Why You Shouldn’t Overshare on Social MediaJune 10, 2019
More than 3.3 billion people around the world are using social media to connect, share, and engage with others.1 According to Pew Research Center, social media usage has grown from 5% in 2005 to nearly 70% of Americans today.2
Unfortunately, social media networks present more opportunities for fraudsters to steal your information. An innocent post about your trip out of town increases your risk of burglary. Completing an online quiz about your hometown or childhood may reveal answers to your online banking security questions.3
Educate Yourself and Your Children
According to Experian, consumers reveal an average of 3.4 types of personally identifiable information online,4 such as personal ID numbers, birthdays, home address, phone numbers, and log in credentials. Identity thieves, stalkers, and bullies can use this information to impersonate you, steal your identity, extort money from you, or harass you.
Fraudsters also use social media to carry out phishing attacks. For example, they may create an account to impersonate your favorite celebrity or brand and offer freebies to lure you into clicking on malicious links. To protect yourself and your children, it’s important to follow best practices and take control of your privacy settings5:
Facebook is the largest social network. Some information is always made publicly available, including your name, profile picture, cover photo, and gender. Use the site’s privacy settings to individually adjust how you share your photos, status updates, likes, etc. For the most security, avoid any public settings.
Instagram is especially popular for users younger than 35. It’s recommended to have a private account, but if you choose to keep your feed public, you should turn off your phone’s geo-location and the “Add to Your Photo Map” option to avoid sharing your whereabouts with everyone.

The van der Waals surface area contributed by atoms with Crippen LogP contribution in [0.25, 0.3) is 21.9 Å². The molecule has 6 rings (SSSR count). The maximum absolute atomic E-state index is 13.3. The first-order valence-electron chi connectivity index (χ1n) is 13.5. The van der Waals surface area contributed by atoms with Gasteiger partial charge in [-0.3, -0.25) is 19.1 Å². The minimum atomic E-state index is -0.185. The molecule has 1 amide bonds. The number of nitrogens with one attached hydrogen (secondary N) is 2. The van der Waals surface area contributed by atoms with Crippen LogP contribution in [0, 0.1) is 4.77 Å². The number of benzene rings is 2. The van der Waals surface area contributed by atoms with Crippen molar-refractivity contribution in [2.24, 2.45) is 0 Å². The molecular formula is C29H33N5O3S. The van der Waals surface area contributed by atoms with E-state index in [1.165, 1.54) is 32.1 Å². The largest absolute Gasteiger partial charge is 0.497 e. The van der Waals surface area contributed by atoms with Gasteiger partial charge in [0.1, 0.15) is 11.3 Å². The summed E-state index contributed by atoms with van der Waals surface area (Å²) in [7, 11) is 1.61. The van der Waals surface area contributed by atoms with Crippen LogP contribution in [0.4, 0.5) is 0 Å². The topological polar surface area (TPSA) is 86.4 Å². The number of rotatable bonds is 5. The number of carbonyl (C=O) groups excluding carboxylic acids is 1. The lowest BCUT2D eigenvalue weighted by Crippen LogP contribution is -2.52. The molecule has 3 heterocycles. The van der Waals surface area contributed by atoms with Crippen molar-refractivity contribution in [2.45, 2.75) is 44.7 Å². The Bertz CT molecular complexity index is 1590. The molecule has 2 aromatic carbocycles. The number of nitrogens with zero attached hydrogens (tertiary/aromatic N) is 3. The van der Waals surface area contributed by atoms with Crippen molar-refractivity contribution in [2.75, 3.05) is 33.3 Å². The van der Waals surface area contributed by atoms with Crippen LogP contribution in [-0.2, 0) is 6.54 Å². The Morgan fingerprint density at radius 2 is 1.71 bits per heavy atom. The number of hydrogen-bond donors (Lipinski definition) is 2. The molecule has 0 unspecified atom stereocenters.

Twitter has 319 million monthly active users—but it’s estimated that up to 15% are bot accounts.6 You should make your Twitter account private, so only users approved by you can see your Tweets. Additional privacy controls help you avoid sharing location data, block apps, and report impersonation accounts and spam.
Snapchat appeals to younger social media users and allows users to send “Snaps” to their contacts. Once a user-set time limit expires, a message is hidden from the recipient’s device. However, it’s important to stress—especially with kids—that content is never completely private and you should discuss what’s ok and safe to share online. Additionally, you should always ignore or block unknown users who add you.
We have partnered with CyberScout to offer comprehensive identity management services. If you detect suspicious activity or would like to proactively protect your identity, contact us at 417-843-6265 to be connected to a CyberScout fraud expert.
1 We Are Social, 2018 Q4 Global Digital Statshot
2 Pew Research Center, Social Media Fact Sheet, pewinternet.org
3 Kent Lewis, “How Social Media Networks Facilitate Identity Fraud and Theft,” Octane Magazine, eonetwork.org
4 Sue Poremba, “What is Personally Identifiable Information,” Experian.com
5 “How to Manage Your Social Media Privacy Settings,” The University of Texas at Austin Center for Identity, identity.utexas.edu
6 Michael Newberg, “As many as 48 million Twitter accounts aren’t people, says study,” cnbc.com